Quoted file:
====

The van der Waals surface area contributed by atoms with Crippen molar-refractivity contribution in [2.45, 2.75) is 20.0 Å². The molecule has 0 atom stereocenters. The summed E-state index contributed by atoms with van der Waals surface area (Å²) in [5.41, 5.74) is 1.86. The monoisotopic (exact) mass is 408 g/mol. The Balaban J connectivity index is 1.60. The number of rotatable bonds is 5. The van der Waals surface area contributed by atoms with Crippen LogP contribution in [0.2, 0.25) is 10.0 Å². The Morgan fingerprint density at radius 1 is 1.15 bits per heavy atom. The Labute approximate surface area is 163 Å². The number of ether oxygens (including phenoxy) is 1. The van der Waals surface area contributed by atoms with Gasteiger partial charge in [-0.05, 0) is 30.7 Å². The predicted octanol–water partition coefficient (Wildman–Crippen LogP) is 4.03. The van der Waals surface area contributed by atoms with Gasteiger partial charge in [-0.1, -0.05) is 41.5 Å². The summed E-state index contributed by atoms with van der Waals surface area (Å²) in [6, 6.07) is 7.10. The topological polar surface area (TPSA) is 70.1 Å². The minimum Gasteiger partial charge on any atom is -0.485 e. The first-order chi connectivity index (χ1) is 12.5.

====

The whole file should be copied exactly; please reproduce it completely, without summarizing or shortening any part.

The van der Waals surface area contributed by atoms with Crippen molar-refractivity contribution in [2.45, 2.75) is 20.0 Å². The molecule has 0 atom stereocenters. The summed E-state index contributed by atoms with van der Waals surface area (Å²) in [5.41, 5.74) is 1.86. The monoisotopic (exact) mass is 408 g/mol. The Balaban J connectivity index is 1.60. The number of rotatable bonds is 5. The van der Waals surface area contributed by atoms with Crippen LogP contribution in [0.2, 0.25) is 10.0 Å². The Morgan fingerprint density at radius 1 is 1.15 bits per heavy atom. The Labute approximate surface area is 163 Å². The number of ether oxygens (including phenoxy) is 1. The van der Waals surface area contributed by atoms with Gasteiger partial charge in [-0.05, 0) is 30.7 Å². The predicted octanol–water partition coefficient (Wildman–Crippen LogP) is 4.03. The van der Waals surface area contributed by atoms with Gasteiger partial charge in [-0.1, -0.05) is 41.5 Å². The summed E-state index contributed by atoms with van der Waals surface area (Å²) in [6, 6.07) is 7.10. The topological polar surface area (TPSA) is 70.1 Å². The minimum Gasteiger partial charge on any atom is -0.485 e. The first-order chi connectivity index (χ1) is 12.5.